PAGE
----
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Hindsight is 20/20, as the saying goes, but unfortunately we can’t look into the future with the same 20/20 vision.
Considering that we are a few hours away from the year 2020 it’s a very poignant time to tell you that, in some cases, you CAN also look into the future with the same 20/20 vision.
Eleven million, or one in three, Canadians have diabetes or pre-diabetes. By 2026, this number is expected to be 14 million.
Basically this means that we all have a one-in-three chance of getting diabetes or pre-diabetes. A depressing thought, but this knowledge gives us pretty damn close to 20/20 vision for the future.
The number one cause of Type 2 Diabetes is obesity and an inactive lifestyle (spoiler alert: fitness and good nutrition are the opposites of this!).
Canadians with diabetes account for:
- 30% of strokes
- 40% of heart attacks
- 50% of dialysis cases due to kidney failure and
- 70% of non-traumatic amputations.
Diabetes is the leading cause of blindness, and 30% of people with diabetes have depressive symptoms.
Diabetes is known to reduce lifespans by 5-15 years, and diabetes was estimated to account for one in ten deaths of Canadian adults between 2008-2009.
The risks and complications with diabetes are severe, making proper maintenance extremely important. However, monthly costs can exceed $1,250.
In simple terms, living with diabetes sucks and is really expensive too![/vc_column_text][/vc_column][/vc_row][vc_row el_class=”faq-mid-con”][vc_column][vc_column_text]Overall Costs Associated with Diabetes
Canadians with Type 2 diabetes who have some coverage report annual spends between $2,529-$2,868 (up to $238 per month). For people with Type 1 diabetes, these costs can range between $531-$5,264 (up to $439 per month). Canadians without any coverage report spending up to $15,000 ($1,250 per month) annually in out-of-pocket costs.
The above costs do not include medical visits and transportation, diagnostic tests, specialized home care visits, rehabilitation, or permanent residential care.[/vc_column_text][/vc_column][/vc_row][vc_row el_class=”faq-mid-con”][vc_column][vc_column_text]Where does fitness come in?
On a purely financial basis this makes getting regular exercise even more compelling.
Those of us who have made it our life’s mission to help change peoples lives through nutrition and fitness clearly see and understand how beneficial staying healthy and fit is in so many more ways than just financially.
However, around the holidays we all have plenty of conversations with people who “can’t afford to workout” or “don’t have the time right now”.
I propose that you can’t afford not to!
There’s another part of the story that is a bit more granular. Many health issues result from being out of shape and eventually succumbing to obesity. North America is on a staggering decline towards widespread obesity and we have the ability to do something about it.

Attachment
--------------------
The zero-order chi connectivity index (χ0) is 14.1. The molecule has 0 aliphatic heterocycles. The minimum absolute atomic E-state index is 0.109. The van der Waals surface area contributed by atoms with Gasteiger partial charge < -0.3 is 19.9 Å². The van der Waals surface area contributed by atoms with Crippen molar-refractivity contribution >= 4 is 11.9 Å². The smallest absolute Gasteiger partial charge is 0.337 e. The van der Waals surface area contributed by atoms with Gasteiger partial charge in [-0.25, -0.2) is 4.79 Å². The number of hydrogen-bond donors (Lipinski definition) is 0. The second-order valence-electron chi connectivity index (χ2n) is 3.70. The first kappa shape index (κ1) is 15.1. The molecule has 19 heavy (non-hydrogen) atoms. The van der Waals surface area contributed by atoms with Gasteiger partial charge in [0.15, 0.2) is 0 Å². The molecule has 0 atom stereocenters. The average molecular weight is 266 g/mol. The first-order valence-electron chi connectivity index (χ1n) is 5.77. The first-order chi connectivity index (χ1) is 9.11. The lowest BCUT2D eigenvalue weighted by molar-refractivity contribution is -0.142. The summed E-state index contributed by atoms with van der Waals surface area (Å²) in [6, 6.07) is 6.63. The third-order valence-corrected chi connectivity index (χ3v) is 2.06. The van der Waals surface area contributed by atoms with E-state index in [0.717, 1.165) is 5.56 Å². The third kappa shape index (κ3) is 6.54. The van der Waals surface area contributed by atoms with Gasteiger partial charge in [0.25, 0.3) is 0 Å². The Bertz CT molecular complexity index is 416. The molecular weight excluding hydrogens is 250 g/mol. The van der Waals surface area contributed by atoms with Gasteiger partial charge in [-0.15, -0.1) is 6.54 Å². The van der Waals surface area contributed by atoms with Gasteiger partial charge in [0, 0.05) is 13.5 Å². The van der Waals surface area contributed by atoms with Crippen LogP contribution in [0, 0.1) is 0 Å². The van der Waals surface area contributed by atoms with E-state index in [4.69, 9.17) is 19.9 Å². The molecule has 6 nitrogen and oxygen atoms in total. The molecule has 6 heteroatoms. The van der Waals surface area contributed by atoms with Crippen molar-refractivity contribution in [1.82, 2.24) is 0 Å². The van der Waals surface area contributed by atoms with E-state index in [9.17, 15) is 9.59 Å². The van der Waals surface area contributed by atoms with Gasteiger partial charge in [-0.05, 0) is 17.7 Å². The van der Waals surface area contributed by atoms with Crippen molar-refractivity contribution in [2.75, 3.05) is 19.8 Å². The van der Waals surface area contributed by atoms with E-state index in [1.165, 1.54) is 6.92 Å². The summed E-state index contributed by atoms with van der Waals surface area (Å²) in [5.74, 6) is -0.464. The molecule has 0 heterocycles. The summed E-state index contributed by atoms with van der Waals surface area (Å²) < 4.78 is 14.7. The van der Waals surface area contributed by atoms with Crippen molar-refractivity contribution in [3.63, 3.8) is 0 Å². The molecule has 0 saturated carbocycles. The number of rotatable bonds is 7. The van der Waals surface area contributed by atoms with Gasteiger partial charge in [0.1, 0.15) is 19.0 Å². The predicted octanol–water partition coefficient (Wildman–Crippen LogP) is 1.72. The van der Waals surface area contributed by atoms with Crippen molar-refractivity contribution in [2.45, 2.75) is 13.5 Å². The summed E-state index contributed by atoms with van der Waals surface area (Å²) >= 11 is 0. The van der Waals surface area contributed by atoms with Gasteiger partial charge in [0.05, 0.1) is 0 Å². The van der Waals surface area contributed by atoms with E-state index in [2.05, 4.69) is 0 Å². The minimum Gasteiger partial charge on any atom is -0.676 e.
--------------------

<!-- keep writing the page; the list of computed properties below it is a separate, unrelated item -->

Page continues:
Given that a staggering 1 in 3 Canadians have diabetes, we can look at Type 2 Diabetes as a good example of the cost of letting your health slip via poor exercise and nutrition. The number one cause of Type 2 Diabetes is obesity and an inactive lifestyle which is the opposite of fitness and nutrition!
The hard part about this number is that once you have Type 2 Diabetes, spending up to $1,250 each month is not a choice.
Right now, you have the choice to spend your time and money where you choose. With obesity, heart disease, type 2 Diabetes, etc., you are forced to spend money to stay alive.
If you’re worried about the time or financial cost of joining a gym, be honest with yourself and run the numbers. Would you rather look & feel better and add years to your life? Or save less money (medical costs far outweigh a gym membership or workout equipment) and some time now?
Unfortunately, what you may find is that people get upset when you point out the reality of their situation. This is common.
However, for the few that do sit back, think about it, and realize that they can change their lives, it is completely worth the effort and potential hurt feelings. I’d rather offend a few people and have the chance to add years of quality living to those who listen.
My favorite stories to tell are of those who have decided to take control of their lives and make a change. I love looking back on my first memories of meeting them and seeing the amazing change they’ve made through simple steps in their fitness and nutrition.
I hope this is helpful and a gentle push over the starting line (or re-starting line!) to help you invest in your long term health and happiness.
Remember you’re doing it so that you can be the best version of you possible; for you, your family, your loved ones and all those that YOU have the potential to help.
Lets make 2020 the year of YOUR success![/vc_column_text][/vc_column][/vc_row]